‘We have to be here fighting’: Deborah Lipstadt on her Poland-Germany trip with Douglas Emhoff
"Some people say this is just like the 1930s. It is not."
BERLIN (JTA) — Second gentleman Douglas Emhoff made headlines last week during a trip to Europe, where he met with other foreign leaders working to combat antisemitism and returned to his ancestors’ town in Poland.
But the trip was originally Deborah Lipstadt’s mission.
The historian, an authority on Holocaust issues and now the U.S. special envoy to monitor and combat antisemitism, had planned to go to Krakow and Berlin on behalf of the Biden-Harris administration. The trip included a visit to the memorial and museum at Auschwitz-Birkenau on the 78th anniversary of the death camp’s liberation by Soviet troops and, in Berlin, a meeting with special envoys and coordinators who, like Lipstadt, are charged with the task of countering hatred against Jews.
The itinerary fit perfectly with Emhoff’s own anti-antisemitism campaign, so he asked Lipstadt late last year if he could come along.
As she reflected in an interview with the Jewish Telegraphic Agency after returning home, Emhoff was not the only one to get emotional on the trip.
This interview has been lightly condensed and edited for clarity.
JTA: You met with special envoys on antisemitism from other countries, as you and Emhoff continue to work on a national plan to fight antisemitism at home. Did any concrete policy suggestions come out of those meetings?
DL: The meeting with the special envoys on antisemitism now is the third meeting we have had together.
But I think it was very important to send the message that we are all government appointees, and we speak government to government. So we have already gotten into that rhythm, and it was a very useful meeting. It was also a useful meeting because there were people there from the White House, from my staff, who are involved in this interagency process, and they got to hear from the people who are composing, writing, who have written national plans. And I think that was very helpful. So it was one of the most productive meetings.
You also attended an interfaith meeting with Jewish, Catholic, Protestant and Muslim participants, hosted by the Central Council of Jews in Germany in Berlin. What came out of that?
That actually went very well. The groups tended to talk about what they do together. …One of the things I urged the group, and it may have been bringing coals to Newcastle, but it is a sort of a new effort on their part… is that [talking about things that affect multiple faiths] is a good way of building relations. For instance, [my office had] a meeting in October, convened by the EU but with very strong support from the State Department, from my office, on ritual slaughter. Which of course affects both Jews and Muslims, kashrut and halal. So here is a tachles [goal], a brass tacks area which we could work on together. And that was an excellent meeting, a whole day at the EU.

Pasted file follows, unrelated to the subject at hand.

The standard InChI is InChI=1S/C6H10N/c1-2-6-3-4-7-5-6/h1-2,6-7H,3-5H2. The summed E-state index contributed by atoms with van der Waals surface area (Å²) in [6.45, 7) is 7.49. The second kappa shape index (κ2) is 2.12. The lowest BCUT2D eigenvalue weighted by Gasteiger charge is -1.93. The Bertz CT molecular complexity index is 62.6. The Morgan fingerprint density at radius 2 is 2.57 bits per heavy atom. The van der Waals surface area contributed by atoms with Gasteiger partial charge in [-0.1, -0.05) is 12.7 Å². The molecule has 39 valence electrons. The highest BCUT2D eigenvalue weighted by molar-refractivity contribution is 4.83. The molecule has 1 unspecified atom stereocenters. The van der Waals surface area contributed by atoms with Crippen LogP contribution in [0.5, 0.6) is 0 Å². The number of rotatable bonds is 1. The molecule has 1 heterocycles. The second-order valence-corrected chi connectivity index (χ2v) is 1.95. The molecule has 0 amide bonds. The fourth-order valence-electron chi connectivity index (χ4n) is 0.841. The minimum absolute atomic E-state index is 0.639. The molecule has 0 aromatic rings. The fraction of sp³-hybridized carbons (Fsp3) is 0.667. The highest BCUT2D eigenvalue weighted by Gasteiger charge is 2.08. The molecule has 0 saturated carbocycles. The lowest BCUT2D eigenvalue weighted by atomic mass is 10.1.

What do you see as the main challenges in fighting antisemitism and hate today?
You know, some people say this is just like the 1930s. It is not. Back then, you had government-sponsored antisemitism. Whether it was Germany, whether it was other countries, even in the United States. We didn’t have government sponsored antisemitism, but there was a failure of the [U.S.] government [to respond].
On Monday morning, we were sitting in Topography of Terror [Berlin’s museum and archive on the history of the Gestapo], and it was government officials discussing “how do we fight antisemitism?” And everybody around that table is paid by the government. They are government officials, officially appointed. That’s a big difference. That is a humongous difference. That is a sea change.
And then we had the second gentleman there who could easily have said, “We came into office, we put a mezuzah up at our residence. We had a Chanukah party, a Rosh Hashanah party, we had a seder…” [Instead, it] is really clear that he has taken to this issue. He has really said it a number of times… and his wife [Vice President Kamala Harris] says, “He didn’t find this issue. This issue found him.”